Kicking off season seven of Bookshelfie is the iconic, beloved children’s author and national treasure, Dame Jacqueline Wilson. Jacqueline picks the five books that shaped her not just as a writer but as a reader, discusses the art of judging a book by its cover and chats about her brand new book.

Check out the full episode here.

Ballet Shoes

by Noel Streatfeild

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There are the three girls, two on the front and one at the back. And when I saw this, and they were doing ballet looking lovely, and I thought, oh, I want this book. And I had no idea what wonderful story it would be. And I think basically, I like it so much, because they are such realistic children…I mean, they’re lovely girls. The whole book had me entranced. I think it’s a cracking story. I really do.

Jane Eyre

by Charlotte Brontë

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I read just the first paragraph, and it immediately gripped me, it was about a little girl, it was written in the first person, she was fed up, and it was raining. And then as I read on, she has these horrible cousins, particularly that the eldest boy, and they bully her, it was far sort of stronger meat than the sort of thing that you came across in children’s books. And I was just fascinated.

The Bell Jar

by Sylvia Plath

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She can’t quite decide what she wants to do and what sort of person she wants to be. And it’s, you know, do you want to be a conventional mother with children? Do you want to have a great writing career? Can you combine them both? It’s an extraordinary story. And it is sad because she does have a breakdown. But it’s so beautifully told that prose is so sharp, it’s so clever.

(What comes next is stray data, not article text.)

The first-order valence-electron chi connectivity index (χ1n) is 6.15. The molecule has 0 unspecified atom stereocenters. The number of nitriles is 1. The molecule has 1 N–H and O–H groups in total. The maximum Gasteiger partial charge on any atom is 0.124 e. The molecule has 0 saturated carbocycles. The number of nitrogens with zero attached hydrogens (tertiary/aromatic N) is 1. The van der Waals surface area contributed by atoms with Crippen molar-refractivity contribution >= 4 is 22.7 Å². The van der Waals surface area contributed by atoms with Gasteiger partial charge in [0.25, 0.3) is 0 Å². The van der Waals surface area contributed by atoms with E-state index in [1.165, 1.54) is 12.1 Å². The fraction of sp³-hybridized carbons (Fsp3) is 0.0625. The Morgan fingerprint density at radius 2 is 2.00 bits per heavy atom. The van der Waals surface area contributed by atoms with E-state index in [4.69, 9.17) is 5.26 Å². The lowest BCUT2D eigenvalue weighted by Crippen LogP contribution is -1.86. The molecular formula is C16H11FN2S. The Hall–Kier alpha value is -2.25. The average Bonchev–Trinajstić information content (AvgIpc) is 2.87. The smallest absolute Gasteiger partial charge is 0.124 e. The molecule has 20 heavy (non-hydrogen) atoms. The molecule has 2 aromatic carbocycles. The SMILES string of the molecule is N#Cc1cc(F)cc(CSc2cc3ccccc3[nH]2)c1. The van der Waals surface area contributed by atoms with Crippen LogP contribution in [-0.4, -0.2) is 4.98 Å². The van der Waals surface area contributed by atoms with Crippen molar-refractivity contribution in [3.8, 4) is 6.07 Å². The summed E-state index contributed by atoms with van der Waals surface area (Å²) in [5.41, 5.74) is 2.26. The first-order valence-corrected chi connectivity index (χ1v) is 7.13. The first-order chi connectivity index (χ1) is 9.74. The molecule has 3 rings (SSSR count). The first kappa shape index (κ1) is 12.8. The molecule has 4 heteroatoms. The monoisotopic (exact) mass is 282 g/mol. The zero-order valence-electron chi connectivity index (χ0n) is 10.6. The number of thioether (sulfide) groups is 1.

Standard Deviation

by Katherine Heiny

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A total joy to read. It’s easy to read, but it’s profound. She’s a very skilled writer, but her characters are complex. It’s interesting, she’s chosen to tell the story from Graham ‘s point of view, who’s the sort of man that would love a quiet life. He’s got Audra, who, you know, starts talking about the most amazing intimate things on buses at the top of her voice. But she’s warm hearted and lovely and loves to socialise whereas Graham is your classic introvert.

Clock Dance

by Anne Tyler

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I think possibly, it’s very difficult for me to choose my favourites between Accidental Tourist or Dinner at the Homesick Cafe. But I thought I will particularly choose Clock Dance, which is one she wrote relatively recently. Because it makes me feel so relieved that Anne Tyler is actually older than me. And yet this book, I think she was just about the same age that I am when she wrote it, and it was published. And it’s, I think, one of her finest. And it’s, it’s a little bit inspirational, maybe you can carry on and carry on and carry on.